Aluminum and light weight ice screws have been around for many years in various forms. Early Jeff Lowe models that were in short supply or Russian titanium ones that had a tendency to bend or break saw most climbers steer clear of the light weight screw options.
On our recent NZAT ice climbing trip to Canada I climbed with a friend Ian Welsted who had a rack of Petzl Laser Speed Light screws. Afterwards I was sold and headed into the climbing super store MEC to purchase my own set. The privilege of light gear is rarely cheap. Petzl Laser Speed Screws were no exception costing approx $70 CAD each. However I do feel for long alpine routes the weight saving is worthwhile. The 13cm screw is about half the weight of its regular steel cousin. Over a 12 screw rack consisting of 2 BD 10cm stubby screws, 5 13cm, 4 17 cm and one 21cm Petzl Laser Speed Light screw you will save around 1kg off your ice climbing rack. Match that with a couple of 7.8mm Tendon Master half ropes and some light weight draws and your winter alpine pack is going to feel pretty nice. Its useful to remember that when building your ice climbing rack the strength of an ice screw is determined by the length of the thread. Therefor in good ice a 13cm screw has the same strength as a 17cm or a 21cm screw. Shorter screws are also much easier and faster to place when your pumped so I usually recommend take more short length screws over the longer versions. I still carry one long screw a 21cm for V threads.
New Zealand ice can be an exception, usually because the actual ice is more like snow and many climbers prefer to take longer screws in their racks with the hope that eventually the screw will find something solid to attach itself to. However for myself I prefer to go with the shorter options and simply dig out a placement a bit more if thats what is required to find the good ice. Until using these screws I used to think the BD Express screws had the best bite and teeth of the ice screw world. I must say though that after the last trip I am very much convienced that the Petzl Laser in both its original steel version and the new light aluminium version are as good and if not better than the BD model.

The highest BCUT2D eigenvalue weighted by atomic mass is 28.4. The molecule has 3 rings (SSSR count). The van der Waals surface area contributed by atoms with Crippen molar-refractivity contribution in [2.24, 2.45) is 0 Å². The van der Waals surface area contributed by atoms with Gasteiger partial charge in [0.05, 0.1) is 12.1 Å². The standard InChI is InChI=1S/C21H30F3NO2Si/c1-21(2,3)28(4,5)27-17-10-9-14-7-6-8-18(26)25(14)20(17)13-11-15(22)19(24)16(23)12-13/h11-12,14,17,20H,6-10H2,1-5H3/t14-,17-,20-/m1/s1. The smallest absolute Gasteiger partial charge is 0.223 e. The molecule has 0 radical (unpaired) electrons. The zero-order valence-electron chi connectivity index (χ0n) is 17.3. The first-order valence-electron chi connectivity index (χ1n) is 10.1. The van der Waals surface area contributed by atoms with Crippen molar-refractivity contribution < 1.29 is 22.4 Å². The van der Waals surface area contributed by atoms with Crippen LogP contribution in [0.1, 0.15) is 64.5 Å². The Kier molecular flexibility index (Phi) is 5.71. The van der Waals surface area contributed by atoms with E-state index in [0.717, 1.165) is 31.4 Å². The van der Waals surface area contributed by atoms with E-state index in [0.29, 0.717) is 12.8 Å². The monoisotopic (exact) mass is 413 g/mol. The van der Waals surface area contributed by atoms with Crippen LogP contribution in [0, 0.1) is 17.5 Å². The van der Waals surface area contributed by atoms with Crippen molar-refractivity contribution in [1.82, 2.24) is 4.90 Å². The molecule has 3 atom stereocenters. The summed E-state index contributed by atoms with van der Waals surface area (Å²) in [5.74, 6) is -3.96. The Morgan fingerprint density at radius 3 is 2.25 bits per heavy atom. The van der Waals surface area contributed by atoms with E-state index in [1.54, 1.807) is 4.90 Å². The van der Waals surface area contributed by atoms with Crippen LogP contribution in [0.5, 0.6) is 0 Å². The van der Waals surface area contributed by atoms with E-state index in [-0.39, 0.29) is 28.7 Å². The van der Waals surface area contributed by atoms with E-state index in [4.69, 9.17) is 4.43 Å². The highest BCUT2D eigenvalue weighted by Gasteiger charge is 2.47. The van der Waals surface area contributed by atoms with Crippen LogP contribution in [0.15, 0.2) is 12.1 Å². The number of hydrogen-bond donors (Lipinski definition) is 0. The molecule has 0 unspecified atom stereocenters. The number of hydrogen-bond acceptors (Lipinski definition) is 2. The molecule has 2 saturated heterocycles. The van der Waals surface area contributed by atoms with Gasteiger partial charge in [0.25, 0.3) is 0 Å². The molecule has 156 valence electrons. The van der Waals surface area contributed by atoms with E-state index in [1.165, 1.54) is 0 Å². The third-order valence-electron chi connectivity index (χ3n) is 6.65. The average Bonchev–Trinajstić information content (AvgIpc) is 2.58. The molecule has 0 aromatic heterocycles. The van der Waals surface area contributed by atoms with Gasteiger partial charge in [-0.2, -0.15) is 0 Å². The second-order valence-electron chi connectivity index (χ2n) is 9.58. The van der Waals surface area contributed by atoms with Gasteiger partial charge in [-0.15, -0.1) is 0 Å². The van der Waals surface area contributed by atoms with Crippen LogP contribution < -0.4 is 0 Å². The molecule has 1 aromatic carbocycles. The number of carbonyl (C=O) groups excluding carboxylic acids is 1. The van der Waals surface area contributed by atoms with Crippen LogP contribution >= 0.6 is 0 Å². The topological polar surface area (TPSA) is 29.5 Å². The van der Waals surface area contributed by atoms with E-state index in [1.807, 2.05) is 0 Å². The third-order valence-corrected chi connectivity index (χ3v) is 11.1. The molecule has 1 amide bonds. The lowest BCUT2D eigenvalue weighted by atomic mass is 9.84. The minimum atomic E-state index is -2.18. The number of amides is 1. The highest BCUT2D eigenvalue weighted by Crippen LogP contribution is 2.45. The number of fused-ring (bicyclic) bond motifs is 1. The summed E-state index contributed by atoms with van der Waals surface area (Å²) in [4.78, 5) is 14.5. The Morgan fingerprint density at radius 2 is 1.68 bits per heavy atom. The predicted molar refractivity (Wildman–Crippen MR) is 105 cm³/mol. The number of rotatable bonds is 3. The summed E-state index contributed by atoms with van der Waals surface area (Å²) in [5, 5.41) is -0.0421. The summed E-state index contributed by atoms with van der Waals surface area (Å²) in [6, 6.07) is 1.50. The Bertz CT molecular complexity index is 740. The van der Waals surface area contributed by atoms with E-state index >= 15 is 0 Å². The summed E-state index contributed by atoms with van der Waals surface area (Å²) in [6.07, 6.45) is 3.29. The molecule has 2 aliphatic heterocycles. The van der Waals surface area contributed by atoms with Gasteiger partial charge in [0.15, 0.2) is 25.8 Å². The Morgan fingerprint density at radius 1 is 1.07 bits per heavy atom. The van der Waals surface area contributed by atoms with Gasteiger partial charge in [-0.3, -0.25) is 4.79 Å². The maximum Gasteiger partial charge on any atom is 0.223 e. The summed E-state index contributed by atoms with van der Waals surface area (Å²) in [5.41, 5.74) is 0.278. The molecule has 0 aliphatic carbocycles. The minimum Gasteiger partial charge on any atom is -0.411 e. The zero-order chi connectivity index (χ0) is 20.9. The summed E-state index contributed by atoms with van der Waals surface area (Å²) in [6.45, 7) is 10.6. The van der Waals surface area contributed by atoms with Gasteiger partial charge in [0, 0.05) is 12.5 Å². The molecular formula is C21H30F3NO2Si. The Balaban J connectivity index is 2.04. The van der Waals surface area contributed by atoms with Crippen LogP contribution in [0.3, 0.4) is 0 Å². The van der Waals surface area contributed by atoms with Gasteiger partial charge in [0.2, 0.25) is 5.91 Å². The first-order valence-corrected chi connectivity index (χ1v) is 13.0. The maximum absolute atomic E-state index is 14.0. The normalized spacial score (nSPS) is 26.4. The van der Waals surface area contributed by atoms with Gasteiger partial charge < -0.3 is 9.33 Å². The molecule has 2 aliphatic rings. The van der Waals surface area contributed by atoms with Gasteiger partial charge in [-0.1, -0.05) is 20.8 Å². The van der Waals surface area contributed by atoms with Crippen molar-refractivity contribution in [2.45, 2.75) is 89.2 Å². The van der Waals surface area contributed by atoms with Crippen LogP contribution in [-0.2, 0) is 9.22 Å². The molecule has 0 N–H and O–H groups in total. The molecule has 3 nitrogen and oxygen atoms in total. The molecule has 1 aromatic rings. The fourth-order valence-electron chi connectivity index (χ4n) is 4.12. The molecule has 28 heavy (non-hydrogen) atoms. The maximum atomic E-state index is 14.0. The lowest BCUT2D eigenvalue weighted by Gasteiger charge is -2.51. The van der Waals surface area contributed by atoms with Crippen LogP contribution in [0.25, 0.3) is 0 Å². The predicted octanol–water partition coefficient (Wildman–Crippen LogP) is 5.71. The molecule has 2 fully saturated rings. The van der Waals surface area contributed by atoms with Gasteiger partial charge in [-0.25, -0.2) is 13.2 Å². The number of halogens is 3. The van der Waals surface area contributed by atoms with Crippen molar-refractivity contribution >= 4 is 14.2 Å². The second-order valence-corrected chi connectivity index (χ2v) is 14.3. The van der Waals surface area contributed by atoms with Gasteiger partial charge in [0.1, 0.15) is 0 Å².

The main problems with these screws is the softness of the aluminium. It can be very easy to damage the thread by aggressively cleaning the screw incorrectly or packing it against other hard objects in your pack. For that reason i usually carry mine in a small cloth case or get some protection sleeve off my old BD express screws to make sure they stay in good condition. I found it disappointing that for the price of the screw Petzl do not include a protection sleeve for the screw on a cap. I also found the handle can bend when you try to force the last few turns of the screw when the placement has not been cleaned correctly. For me these screws are a definite luxury item and I will not be using them for regular cragging routes. I will however pack them for expeditions and long alpine climbs where weight is a factor.
For expedition climbing even though the price is high I rate these as the best ice screws on the market today. For regualar cragging I still favor the BD Express or the regular Petzl Laser screw based on the fact they will last longer and are much cheaper to buy. I doubt very much that the local importer will bring these into NZ, and I cant imagine what kind of crazy price they would probably be so if your a kiwi climber who wants to get your hands on some of these screws I suggest ordering online or having a friend ship them to you from either the States or Europe.
Update Sept 2016.............................
Since using the screws now for over a year I have noticed a few more issues with the screws. Firstly the handles can break with regular use. See pic below. We also found the coating wears off pretty fast making the screws prone to having ice stick inside them or difficult to screw in. So while I still really like these screws i definitely only use them on alpine trips where weight savings are the most important. Have contacted Petzl to see if they will warrenty the broken handle. Hopefully they will as the design is clearly not strong enough to stand up to regular wear and tear. I have also seen one case of the screw shaft splitting where the alloy joins the steel tip.